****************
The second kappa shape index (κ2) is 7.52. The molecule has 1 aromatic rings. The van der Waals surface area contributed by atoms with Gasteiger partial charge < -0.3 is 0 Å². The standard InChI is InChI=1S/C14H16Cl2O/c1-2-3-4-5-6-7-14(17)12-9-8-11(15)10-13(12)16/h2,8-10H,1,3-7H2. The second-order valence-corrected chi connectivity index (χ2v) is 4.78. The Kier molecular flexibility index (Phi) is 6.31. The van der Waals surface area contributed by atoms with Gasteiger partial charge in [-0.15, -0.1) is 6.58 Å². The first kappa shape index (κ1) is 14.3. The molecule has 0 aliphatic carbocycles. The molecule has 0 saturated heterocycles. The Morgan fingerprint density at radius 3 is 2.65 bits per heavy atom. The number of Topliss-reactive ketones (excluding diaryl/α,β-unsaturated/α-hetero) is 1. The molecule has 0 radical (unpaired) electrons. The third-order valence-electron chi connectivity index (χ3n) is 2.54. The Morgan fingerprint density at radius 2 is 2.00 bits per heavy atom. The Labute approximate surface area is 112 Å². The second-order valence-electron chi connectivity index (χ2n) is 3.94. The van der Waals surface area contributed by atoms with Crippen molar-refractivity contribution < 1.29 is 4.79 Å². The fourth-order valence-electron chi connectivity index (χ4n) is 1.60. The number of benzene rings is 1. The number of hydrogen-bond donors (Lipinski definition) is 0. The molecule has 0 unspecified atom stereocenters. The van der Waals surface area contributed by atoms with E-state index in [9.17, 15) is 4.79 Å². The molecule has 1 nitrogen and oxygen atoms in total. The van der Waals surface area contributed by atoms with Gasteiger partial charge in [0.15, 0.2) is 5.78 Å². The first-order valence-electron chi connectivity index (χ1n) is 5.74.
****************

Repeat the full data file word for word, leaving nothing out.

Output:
The second kappa shape index (κ2) is 7.52. The molecule has 1 aromatic rings. The van der Waals surface area contributed by atoms with Gasteiger partial charge < -0.3 is 0 Å². The standard InChI is InChI=1S/C14H16Cl2O/c1-2-3-4-5-6-7-14(17)12-9-8-11(15)10-13(12)16/h2,8-10H,1,3-7H2. The second-order valence-corrected chi connectivity index (χ2v) is 4.78. The Kier molecular flexibility index (Phi) is 6.31. The van der Waals surface area contributed by atoms with Gasteiger partial charge in [-0.15, -0.1) is 6.58 Å². The first kappa shape index (κ1) is 14.3. The molecule has 0 aliphatic carbocycles. The molecule has 0 saturated heterocycles. The Morgan fingerprint density at radius 3 is 2.65 bits per heavy atom. The number of Topliss-reactive ketones (excluding diaryl/α,β-unsaturated/α-hetero) is 1. The molecule has 0 radical (unpaired) electrons. The third-order valence-electron chi connectivity index (χ3n) is 2.54. The Morgan fingerprint density at radius 2 is 2.00 bits per heavy atom. The Labute approximate surface area is 112 Å². The second-order valence-electron chi connectivity index (χ2n) is 3.94. The van der Waals surface area contributed by atoms with Crippen molar-refractivity contribution < 1.29 is 4.79 Å². The fourth-order valence-electron chi connectivity index (χ4n) is 1.60. The number of benzene rings is 1. The number of hydrogen-bond donors (Lipinski definition) is 0. The molecule has 0 unspecified atom stereocenters. The van der Waals surface area contributed by atoms with E-state index in [9.17, 15) is 4.79 Å². The molecule has 1 nitrogen and oxygen atoms in total. The van der Waals surface area contributed by atoms with Gasteiger partial charge in [0.15, 0.2) is 5.78 Å². The first-order valence-electron chi connectivity index (χ1n) is 5.74.